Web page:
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Where do you fit in the big picture?

Lt. Col. Allen Hess
6th Air Mobility Wing Chief of Safety

Is your job important to the security of this country? You bet it is. Worldwide operations in the Global War on Terror require a strong capable Air Force to ensure this country can carry out its goals.

That strong Air Force requires professional personnel in dozens of different AFSCs with hundreds of different duty titles. But not all of us can be in those "tip of the spear" jobs that are the most visible in the war effort. If you are not right on the front line, it might be hard to see the contribution you are making to our national security.

Over the years, I have encountered individuals or even entire offices that didn't function well, as I am sure you have. Frequently, I've found that part of the problem was that the personnel involved didn't understand the importance of their particular job to the overall mission. Admittedly, when you are buried in some of the details of your job-daily paperwork and emails, end of year reports, studying for upgrade training, etc.-it's not easy to see your connection to the big picture.

Several years ago, I had the opportunity to meet retired Gen. Robert "Dutch" Huyser, former commander in chief, Military Airlift Command and aviation legend. I noticed that as he talked with military members he met, he told them that America was proud of their service and that "civilians", like him, appreciated the work they were doing.

He made it a point to ask exactly what each person's primary duty was and made sure to highlight how it contributed to the overall success of the Air Force. Working a headquarters staff job at the time, I couldn't see how America could care less about my efforts on the stack of paperwork in my inbox. After listening to General Huyser, I've since realized that everything I worked on had some effect on others in the Air Force and their ability to perform better.

Look closely at your job and you'll see that a basic purpose of your daily work is to enable other military members to do their job well. Here in the Safety office, our purpose is to ensure all MacDill members have a safe environment in which to work. Mission support personnel here handle innumerable daily tasks that allow others, like maintenance and operations personnel, to do their jobs in support of the flying mission.

MacDill's flying mission provides travel for senior military decision-makers and refueling for other flying units worldwide. All of us fill some kind of support role to keep the Air Force running smoothly, and in the "big picture," a competent Air Force fills a large support role in the entire joint warfighting effort.

Although we are part of the most capable Air Force in history, it is still relatively small and getting smaller, even as we prosecute the war on terror. As you have seen the past few years, with career field cuts and retraining, there aren't really any jobs left that aren't truly required to make the service's mission work. Rest assured that whatever job you have been placed in, the leadership at MacDill, and the Air Force as a whole, are absolutely counting on you to do that job in an excellent manner.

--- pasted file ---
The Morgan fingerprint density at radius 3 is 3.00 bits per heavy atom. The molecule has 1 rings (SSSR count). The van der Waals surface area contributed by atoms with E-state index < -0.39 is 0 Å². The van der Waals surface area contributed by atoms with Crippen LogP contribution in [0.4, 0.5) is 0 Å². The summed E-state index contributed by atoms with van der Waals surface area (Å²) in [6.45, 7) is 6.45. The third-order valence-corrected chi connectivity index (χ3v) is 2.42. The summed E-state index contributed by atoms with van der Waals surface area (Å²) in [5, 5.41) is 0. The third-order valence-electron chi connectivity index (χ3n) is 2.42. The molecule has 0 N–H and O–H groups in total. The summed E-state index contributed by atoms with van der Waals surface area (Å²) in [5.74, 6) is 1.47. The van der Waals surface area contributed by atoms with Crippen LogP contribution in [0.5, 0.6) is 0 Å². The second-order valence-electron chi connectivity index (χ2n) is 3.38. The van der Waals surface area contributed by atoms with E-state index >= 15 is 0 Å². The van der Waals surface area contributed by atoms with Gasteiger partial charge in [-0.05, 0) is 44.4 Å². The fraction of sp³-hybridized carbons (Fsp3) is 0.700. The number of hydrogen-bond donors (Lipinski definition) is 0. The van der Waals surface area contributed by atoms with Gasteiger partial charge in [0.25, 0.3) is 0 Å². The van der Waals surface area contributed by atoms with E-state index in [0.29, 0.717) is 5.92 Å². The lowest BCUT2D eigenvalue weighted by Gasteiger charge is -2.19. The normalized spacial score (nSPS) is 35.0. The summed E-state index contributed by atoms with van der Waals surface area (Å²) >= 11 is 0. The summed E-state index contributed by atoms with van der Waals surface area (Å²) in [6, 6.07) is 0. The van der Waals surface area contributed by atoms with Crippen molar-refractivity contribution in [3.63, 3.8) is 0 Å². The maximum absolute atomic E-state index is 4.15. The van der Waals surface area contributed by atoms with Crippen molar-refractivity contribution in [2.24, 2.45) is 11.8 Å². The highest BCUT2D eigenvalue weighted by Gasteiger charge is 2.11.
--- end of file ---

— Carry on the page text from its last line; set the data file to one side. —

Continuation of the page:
MacDill's flying mission provides travel for senior military decision-makers and refueling for other flying units worldwide. All of us fill some kind of support role to keep the Air Force running smoothly, and in the "big picture," a competent Air Force fills a large support role in the entire joint warfighting effort.

Although we are part of the most capable Air Force in history, it is still relatively small and getting smaller, even as we prosecute the war on terror. As you have seen the past few years, with career field cuts and retraining, there aren't really any jobs left that aren't truly required to make the service's mission work. Rest assured that whatever job you have been placed in, the leadership at MacDill, and the Air Force as a whole, are absolutely counting on you to do that job in an excellent manner.

Remember that one of the Air Force core values is not just "Excellence," but "Excellence in all we do." For the Air Force to remain successful, every part of this complex machine needs to function well. Accordingly, excellence needs to be the goal you strive for daily in everything you work on. As a smart man (Aristotle) once said, "We are what we repeatedly do. Excellence, then, is not an act, but a habit."

So what can you do to make this country more secure and help the overall mission? The simple answer is: do your job well. Not just adequately--be the best in the Air Force at your particular job, learn the regulations, improve the processes, ace the exams and train your troops. Try everyday to learn something new about your part in making the mission happen, here at MacDill and worldwide.

Commanders and supervisors--follow General Huyser's example and make it a priority to help those in your unit understand where they fit in the "big picture." Make the connection between the tasks your folks do daily and the overall security of our nation. It's easy to be proud of the work our Air Force does across the globe-if your troops have pride in their part of that work, excellence will surely follow.

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